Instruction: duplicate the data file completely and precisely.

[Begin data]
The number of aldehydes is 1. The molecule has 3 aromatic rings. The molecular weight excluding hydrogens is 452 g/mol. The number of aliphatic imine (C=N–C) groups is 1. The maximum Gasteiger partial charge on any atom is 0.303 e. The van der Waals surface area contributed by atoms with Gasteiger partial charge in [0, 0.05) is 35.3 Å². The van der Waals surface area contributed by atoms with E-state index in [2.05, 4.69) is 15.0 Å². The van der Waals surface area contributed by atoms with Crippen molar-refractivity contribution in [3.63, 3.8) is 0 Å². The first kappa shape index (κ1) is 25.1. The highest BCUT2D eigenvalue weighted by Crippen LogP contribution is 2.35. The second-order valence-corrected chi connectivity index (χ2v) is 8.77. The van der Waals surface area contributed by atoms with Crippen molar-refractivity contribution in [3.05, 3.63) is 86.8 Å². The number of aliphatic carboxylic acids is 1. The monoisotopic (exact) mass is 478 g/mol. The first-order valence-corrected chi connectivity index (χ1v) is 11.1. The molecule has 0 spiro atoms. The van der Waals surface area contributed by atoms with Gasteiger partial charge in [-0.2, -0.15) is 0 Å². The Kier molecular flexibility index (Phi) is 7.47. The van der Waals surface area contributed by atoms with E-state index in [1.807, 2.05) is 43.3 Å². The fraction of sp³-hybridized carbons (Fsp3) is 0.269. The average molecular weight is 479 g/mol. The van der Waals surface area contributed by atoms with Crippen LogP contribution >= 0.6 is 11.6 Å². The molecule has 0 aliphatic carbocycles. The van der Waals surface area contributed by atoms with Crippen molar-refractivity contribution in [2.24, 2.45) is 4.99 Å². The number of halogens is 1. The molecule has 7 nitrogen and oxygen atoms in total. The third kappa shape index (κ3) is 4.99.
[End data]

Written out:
The number of aldehydes is 1. The molecule has 3 aromatic rings. The molecular weight excluding hydrogens is 452 g/mol. The number of aliphatic imine (C=N–C) groups is 1. The maximum Gasteiger partial charge on any atom is 0.303 e. The van der Waals surface area contributed by atoms with Gasteiger partial charge in [0, 0.05) is 35.3 Å². The van der Waals surface area contributed by atoms with E-state index in [2.05, 4.69) is 15.0 Å². The van der Waals surface area contributed by atoms with Crippen molar-refractivity contribution in [3.63, 3.8) is 0 Å². The first kappa shape index (κ1) is 25.1. The highest BCUT2D eigenvalue weighted by Crippen LogP contribution is 2.35. The second-order valence-corrected chi connectivity index (χ2v) is 8.77. The van der Waals surface area contributed by atoms with Crippen molar-refractivity contribution in [3.05, 3.63) is 86.8 Å². The number of aliphatic carboxylic acids is 1. The monoisotopic (exact) mass is 478 g/mol. The first-order valence-corrected chi connectivity index (χ1v) is 11.1. The molecule has 0 spiro atoms. The van der Waals surface area contributed by atoms with Gasteiger partial charge in [-0.2, -0.15) is 0 Å². The Kier molecular flexibility index (Phi) is 7.47. The van der Waals surface area contributed by atoms with E-state index in [1.807, 2.05) is 43.3 Å². The fraction of sp³-hybridized carbons (Fsp3) is 0.269. The average molecular weight is 479 g/mol. The van der Waals surface area contributed by atoms with Crippen LogP contribution >= 0.6 is 11.6 Å². The molecule has 0 aliphatic carbocycles. The van der Waals surface area contributed by atoms with Crippen molar-refractivity contribution in [2.24, 2.45) is 4.99 Å². The number of halogens is 1. The molecule has 7 nitrogen and oxygen atoms in total. The third kappa shape index (κ3) is 4.99.